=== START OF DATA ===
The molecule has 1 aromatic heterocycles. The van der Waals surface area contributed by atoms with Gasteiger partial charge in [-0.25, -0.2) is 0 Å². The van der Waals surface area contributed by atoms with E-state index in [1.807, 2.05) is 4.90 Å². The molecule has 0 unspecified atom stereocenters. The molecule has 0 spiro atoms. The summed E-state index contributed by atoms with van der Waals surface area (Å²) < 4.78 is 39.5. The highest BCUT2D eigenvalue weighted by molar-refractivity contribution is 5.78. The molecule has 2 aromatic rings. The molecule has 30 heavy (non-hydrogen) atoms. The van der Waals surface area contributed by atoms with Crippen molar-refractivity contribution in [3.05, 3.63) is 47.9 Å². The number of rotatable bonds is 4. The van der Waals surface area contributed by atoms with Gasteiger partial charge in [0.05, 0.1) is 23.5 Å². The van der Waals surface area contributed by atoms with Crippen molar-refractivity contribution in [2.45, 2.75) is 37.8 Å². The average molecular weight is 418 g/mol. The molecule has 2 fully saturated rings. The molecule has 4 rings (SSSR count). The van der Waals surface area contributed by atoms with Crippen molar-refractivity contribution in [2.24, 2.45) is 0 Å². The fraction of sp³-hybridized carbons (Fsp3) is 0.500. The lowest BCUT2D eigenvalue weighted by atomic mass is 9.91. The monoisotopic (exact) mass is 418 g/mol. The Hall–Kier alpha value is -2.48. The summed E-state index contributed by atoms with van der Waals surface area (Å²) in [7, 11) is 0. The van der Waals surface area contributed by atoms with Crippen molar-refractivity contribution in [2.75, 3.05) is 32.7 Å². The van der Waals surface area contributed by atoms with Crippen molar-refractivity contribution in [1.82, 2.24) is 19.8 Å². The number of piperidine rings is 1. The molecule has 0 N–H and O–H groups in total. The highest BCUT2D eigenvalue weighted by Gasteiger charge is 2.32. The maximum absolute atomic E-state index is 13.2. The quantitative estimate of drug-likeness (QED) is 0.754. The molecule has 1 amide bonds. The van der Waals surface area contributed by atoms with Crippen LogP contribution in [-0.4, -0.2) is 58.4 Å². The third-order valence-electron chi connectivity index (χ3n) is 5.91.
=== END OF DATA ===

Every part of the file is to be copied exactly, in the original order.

The molecule has 1 aromatic heterocycles. The van der Waals surface area contributed by atoms with Gasteiger partial charge in [-0.25, -0.2) is 0 Å². The van der Waals surface area contributed by atoms with E-state index in [1.807, 2.05) is 4.90 Å². The molecule has 0 unspecified atom stereocenters. The molecule has 0 spiro atoms. The summed E-state index contributed by atoms with van der Waals surface area (Å²) < 4.78 is 39.5. The highest BCUT2D eigenvalue weighted by molar-refractivity contribution is 5.78. The molecule has 2 aromatic rings. The molecule has 30 heavy (non-hydrogen) atoms. The van der Waals surface area contributed by atoms with Crippen molar-refractivity contribution in [3.05, 3.63) is 47.9 Å². The number of rotatable bonds is 4. The van der Waals surface area contributed by atoms with Gasteiger partial charge in [0.05, 0.1) is 23.5 Å². The van der Waals surface area contributed by atoms with Crippen molar-refractivity contribution in [2.45, 2.75) is 37.8 Å². The average molecular weight is 418 g/mol. The molecule has 2 fully saturated rings. The molecule has 4 rings (SSSR count). The van der Waals surface area contributed by atoms with Crippen molar-refractivity contribution in [2.24, 2.45) is 0 Å². The fraction of sp³-hybridized carbons (Fsp3) is 0.500. The lowest BCUT2D eigenvalue weighted by atomic mass is 9.91. The monoisotopic (exact) mass is 418 g/mol. The Hall–Kier alpha value is -2.48. The summed E-state index contributed by atoms with van der Waals surface area (Å²) in [7, 11) is 0. The van der Waals surface area contributed by atoms with Crippen molar-refractivity contribution in [2.75, 3.05) is 32.7 Å². The van der Waals surface area contributed by atoms with Crippen molar-refractivity contribution in [1.82, 2.24) is 19.8 Å². The number of piperidine rings is 1. The molecule has 0 N–H and O–H groups in total. The highest BCUT2D eigenvalue weighted by Gasteiger charge is 2.32. The maximum absolute atomic E-state index is 13.2. The quantitative estimate of drug-likeness (QED) is 0.754. The molecule has 1 amide bonds. The van der Waals surface area contributed by atoms with Crippen LogP contribution in [-0.4, -0.2) is 58.4 Å². The third-order valence-electron chi connectivity index (χ3n) is 5.91.